To protect American workers from exactly what critics are accusing the companies of doing now, the law was set up to require a, quote-unquote,

"prevailing wage". That`s a number calculated for each job by the Department of Labor. But critics say that that number, it`s rife for

loopholes and abuse.

Another problem for, quote-unquote, "specialized hard to fill jobs" sometimes aren`t. Around 50 percent of H-1Bs are going to computer

programmers, but they`ve also been used for sports coaches, ranch workers, preschool teachers.

And it`s not just American workers who can be hurt by their misuse. Employers hold incredible leverage over H-1B visa holders. Some have

described the workers as indentured servants because an H-1B worker needs to have a job to stay in the country. Complain about working conditions?

You could lose your jobs and be forced to leave the country.

So, here we are, tech companies want more H-1Bs, critics want reform. Will Silicon Valley get its way?


AZUZ: The U.S. military is sending an additional 217 troops to Iraq. Defense Secretary Ash Carter made the announcement yesterday, during a

surprised visit to the Middle Eastern country. The Americans` mission, to help and train Iraqi troops as they try to retake the city of Mosul from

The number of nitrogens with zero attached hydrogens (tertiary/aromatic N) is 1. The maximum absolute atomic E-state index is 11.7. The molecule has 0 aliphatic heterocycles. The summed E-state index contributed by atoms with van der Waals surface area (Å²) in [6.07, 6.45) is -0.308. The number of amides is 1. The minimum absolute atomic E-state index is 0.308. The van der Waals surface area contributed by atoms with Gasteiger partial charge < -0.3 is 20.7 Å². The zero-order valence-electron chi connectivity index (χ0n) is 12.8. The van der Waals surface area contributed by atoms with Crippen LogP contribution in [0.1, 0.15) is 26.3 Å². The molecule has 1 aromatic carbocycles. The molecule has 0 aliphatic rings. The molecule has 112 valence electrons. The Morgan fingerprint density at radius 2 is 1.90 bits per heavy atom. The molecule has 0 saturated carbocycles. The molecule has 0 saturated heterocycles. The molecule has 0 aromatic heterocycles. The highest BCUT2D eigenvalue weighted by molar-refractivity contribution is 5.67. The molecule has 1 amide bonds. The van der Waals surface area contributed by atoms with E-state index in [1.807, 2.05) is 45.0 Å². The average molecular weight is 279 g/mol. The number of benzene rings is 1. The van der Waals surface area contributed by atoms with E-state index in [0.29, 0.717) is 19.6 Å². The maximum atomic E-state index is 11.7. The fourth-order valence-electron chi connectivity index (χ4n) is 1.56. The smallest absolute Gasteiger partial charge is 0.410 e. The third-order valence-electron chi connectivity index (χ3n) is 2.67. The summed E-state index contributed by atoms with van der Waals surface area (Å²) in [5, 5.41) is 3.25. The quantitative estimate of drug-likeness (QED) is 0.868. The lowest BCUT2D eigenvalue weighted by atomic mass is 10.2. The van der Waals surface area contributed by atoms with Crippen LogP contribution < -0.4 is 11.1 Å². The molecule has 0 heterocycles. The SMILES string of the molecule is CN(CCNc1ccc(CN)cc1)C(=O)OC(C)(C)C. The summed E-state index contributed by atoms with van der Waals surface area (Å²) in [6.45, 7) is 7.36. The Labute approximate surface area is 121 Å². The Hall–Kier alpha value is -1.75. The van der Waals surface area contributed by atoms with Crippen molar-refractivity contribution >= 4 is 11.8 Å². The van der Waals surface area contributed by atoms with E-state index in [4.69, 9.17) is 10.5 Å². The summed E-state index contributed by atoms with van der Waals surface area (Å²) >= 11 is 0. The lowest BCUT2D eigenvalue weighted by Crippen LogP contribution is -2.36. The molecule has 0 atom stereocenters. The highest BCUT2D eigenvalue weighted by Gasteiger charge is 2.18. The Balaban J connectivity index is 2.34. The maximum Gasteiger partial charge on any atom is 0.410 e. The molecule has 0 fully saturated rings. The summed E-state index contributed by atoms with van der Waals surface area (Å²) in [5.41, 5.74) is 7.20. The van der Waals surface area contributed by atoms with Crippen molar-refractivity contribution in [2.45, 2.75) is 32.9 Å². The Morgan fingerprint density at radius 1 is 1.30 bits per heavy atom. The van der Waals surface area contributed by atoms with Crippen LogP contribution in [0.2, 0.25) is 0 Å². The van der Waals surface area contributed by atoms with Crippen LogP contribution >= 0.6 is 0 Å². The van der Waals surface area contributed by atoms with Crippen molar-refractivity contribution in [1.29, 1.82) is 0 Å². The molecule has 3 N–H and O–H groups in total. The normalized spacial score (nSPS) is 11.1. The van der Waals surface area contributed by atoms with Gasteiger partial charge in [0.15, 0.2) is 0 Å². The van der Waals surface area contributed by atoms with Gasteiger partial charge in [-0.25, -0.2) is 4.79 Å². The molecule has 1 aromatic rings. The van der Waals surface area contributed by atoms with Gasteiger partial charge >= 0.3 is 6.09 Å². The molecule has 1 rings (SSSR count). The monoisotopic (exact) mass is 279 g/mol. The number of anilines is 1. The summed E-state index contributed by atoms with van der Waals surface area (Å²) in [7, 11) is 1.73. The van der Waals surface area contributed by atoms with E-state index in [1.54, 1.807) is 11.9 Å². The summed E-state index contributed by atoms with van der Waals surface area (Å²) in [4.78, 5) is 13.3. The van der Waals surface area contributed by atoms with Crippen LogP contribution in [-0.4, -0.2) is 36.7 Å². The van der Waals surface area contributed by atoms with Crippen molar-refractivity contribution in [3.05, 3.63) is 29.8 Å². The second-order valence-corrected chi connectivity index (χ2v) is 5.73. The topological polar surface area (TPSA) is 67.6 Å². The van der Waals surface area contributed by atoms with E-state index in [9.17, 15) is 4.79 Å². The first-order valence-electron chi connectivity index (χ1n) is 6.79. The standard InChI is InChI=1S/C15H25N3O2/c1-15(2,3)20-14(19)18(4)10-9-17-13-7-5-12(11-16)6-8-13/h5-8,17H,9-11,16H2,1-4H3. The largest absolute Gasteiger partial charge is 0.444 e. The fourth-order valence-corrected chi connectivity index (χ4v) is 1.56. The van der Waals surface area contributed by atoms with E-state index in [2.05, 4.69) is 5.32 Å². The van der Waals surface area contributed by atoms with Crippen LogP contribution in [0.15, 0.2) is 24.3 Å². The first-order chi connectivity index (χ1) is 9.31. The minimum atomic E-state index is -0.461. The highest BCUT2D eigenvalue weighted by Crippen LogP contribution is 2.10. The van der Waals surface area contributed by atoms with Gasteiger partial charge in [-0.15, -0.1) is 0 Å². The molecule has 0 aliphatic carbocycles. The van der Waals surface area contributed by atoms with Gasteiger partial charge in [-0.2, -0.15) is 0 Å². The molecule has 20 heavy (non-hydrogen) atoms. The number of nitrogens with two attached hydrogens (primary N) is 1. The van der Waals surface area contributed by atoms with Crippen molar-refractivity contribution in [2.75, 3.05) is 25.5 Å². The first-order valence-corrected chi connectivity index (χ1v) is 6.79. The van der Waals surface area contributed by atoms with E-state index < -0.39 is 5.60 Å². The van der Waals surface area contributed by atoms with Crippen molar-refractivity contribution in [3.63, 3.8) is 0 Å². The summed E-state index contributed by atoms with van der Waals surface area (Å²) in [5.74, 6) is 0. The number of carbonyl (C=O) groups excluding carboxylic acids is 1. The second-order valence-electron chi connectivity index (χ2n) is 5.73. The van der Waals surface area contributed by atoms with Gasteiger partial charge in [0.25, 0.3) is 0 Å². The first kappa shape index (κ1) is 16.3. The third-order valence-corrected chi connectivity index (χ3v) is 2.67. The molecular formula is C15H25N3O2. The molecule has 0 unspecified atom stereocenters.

the ISIS terrorist group.

The Iraqi army fled Mosul in 2014, allowing ISIS to take over. The U.S. forces will also be providing attack helicopters and protecting Iraqis in

the fight, which means the Americans will be closer to the battle and at greater risks.

In 2011, the Obama administration announced the end of the U.S.-led war in Iraq and eventually moved out the remaining American combat troops. But

after ISIS claimed large parts of land in Iraq and Syria, the U.S. has gradually moved military forces back in. The new troops will bring

America`s total in Iraq to more than 4,000.


AZUZ: Here we go, from Monday`s transcript page at, please welcome the Panthers. Great to see you, everyone, at Washington

Park High School. It`s in Racine, Wisconsin.

Next up, Middletown, Delaware. That`s where you`ll see the Hawks of St. Georges` Technical High School.

And in North Atlantic Ocean, thank you for watching from the Bahamas. Lucaya International School rounds out our roll.

Buying what we don`t need. A survey found that 75 percent of Americans had made an impulse purchase in 2014. A Nielsen survey found

that 52 percent of people in Thailand had done this, 48 percent in India. And retailers everywhere have certain tools they use to get people to buy.